Updated 05:04 PM EST, Sun, Jan 24, 2021

Ebola Virus 2014 Outbreak News Update: Vaccines Delayed to 2016?

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GlaxoSmithKline is reportedly one of the front-runners for Ebola vaccine, said The Guardian, with the company expected to roll out vials mid-2015. However, The Boston Globe noted that such date only holds true if the company overcomes "hurdles."

According to The Boston Globe, GlaxoSmithKline is developing the vaccine together with the government of the United States. "It is being tested for safety in the United States, United Kingdom, and Mali," added the report.

Human trials have reportedly begun for the GlaxoSmithKline Ebola vaccines, stated The Boston Globe. "GSK said it might be able to make about 1 million doses of its vaccine per month by the end of 2015, assuming that some logistical and regulatory hurdles can be overcome," it added. 

An earlier report by BidnessEtc highlighted the possible delay in the production of vaccines against Ebola virus saying:

"Dr. [Ripley] Ballou said that manufacturing vaccine doses that are consistent with general use will take till 2016. This is the reason why GSK's vaccine cannot be considered a primary answer to control the current outbreak, even though ongoing trials will be helpful in the future."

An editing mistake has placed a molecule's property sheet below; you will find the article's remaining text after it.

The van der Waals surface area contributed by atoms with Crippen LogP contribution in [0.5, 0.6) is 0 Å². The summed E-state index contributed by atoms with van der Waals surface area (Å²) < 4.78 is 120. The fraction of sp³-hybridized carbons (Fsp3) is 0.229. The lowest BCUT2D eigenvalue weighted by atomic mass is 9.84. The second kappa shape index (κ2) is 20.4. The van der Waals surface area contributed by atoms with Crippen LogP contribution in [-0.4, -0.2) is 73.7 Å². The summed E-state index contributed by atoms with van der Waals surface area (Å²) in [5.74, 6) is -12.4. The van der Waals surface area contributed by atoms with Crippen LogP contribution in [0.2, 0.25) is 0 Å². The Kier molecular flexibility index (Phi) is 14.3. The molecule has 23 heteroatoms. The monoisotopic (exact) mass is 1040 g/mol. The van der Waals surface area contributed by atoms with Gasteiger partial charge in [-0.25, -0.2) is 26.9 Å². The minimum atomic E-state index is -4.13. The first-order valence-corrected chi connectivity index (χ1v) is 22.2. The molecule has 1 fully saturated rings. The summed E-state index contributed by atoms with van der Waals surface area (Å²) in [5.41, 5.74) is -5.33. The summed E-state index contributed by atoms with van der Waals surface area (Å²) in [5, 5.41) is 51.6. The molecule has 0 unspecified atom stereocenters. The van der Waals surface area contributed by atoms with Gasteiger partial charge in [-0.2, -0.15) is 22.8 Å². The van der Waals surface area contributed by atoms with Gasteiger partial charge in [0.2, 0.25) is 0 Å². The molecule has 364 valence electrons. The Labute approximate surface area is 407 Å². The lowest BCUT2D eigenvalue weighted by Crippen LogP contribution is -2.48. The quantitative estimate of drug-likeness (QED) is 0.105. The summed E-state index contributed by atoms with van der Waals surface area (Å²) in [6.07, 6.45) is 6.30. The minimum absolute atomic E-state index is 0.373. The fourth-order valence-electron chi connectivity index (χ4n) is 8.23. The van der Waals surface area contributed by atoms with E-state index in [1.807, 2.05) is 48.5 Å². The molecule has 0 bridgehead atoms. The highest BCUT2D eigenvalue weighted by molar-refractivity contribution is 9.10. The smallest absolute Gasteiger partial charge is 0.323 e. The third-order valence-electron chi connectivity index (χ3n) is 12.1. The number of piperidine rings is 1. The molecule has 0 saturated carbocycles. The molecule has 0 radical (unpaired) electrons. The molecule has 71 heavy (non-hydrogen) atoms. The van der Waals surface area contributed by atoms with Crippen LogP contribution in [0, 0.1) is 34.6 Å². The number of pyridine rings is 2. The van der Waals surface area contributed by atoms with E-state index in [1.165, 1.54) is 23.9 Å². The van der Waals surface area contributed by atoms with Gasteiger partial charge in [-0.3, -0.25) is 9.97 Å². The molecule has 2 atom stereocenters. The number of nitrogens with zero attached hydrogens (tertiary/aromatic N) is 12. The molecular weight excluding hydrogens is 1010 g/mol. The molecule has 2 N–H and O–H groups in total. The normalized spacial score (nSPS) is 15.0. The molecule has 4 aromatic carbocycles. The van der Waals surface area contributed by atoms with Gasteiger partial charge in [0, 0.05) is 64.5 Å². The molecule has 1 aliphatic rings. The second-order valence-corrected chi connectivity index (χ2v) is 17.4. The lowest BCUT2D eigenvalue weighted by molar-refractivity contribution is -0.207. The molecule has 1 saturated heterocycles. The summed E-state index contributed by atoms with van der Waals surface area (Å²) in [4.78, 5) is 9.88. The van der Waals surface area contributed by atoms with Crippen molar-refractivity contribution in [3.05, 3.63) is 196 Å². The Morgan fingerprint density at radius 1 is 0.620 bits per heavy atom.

The Guardian said that the vaccine in the works is "ChAd3, developed jointly by the biowarfare arm of the US National Institute of Allergy and Infectious Diseases (NIAID) and Okairos, a Swiss-Italian biotechnology company that is now part of the pharmaceutical firm GlaxoSmithKline."

Other companies have also started developing vaccines. "Johnson & Johnson said last week it would test a vaccine combination that could protect against a strain 'highly similar' to the virus that triggered this Ebola outbreak," reported The Boston Globe.

NewLink Genetics is also working with the Canadian government to come up with a vaccine against the Ebola virus, The Boston Globe added. The vials were reportedly "sent to Walter Reed Army Institute of Research in Maryland for testing on volunteers, with preliminary safety results expected by December," the outlet detailed.

Although Ebola vaccine production has already started, it doesn't change the fact that the virus could mutate. "Ebola, like all viruses, is constantly mutating and could theoretically become even more virulent or, conversely, evolve so as to become less virulent and more widely infective," The Guardian noted.

The World Health Organization is well-aware of such fact, as noted by a news update released a few days ago.

"Vaccines may have a major impact on further evolution of the epidemic. All parties are working together to finalize the most rapid approach for developing and distributing vaccines, including direct engagement with affected communities, so that effective treatments and prevention methods are embraced and shared far and wide by the most effective ambassadors, the communities themselves," reads the update.

"As we accelerate in a matter of weeks a process that typically takes years, we are ensuring that safety remains the top priority, with production speed and capacity a close second," WHO Assistant Director-General of Health Systems and Innovation Marie-Paule Kieny, said in the update.

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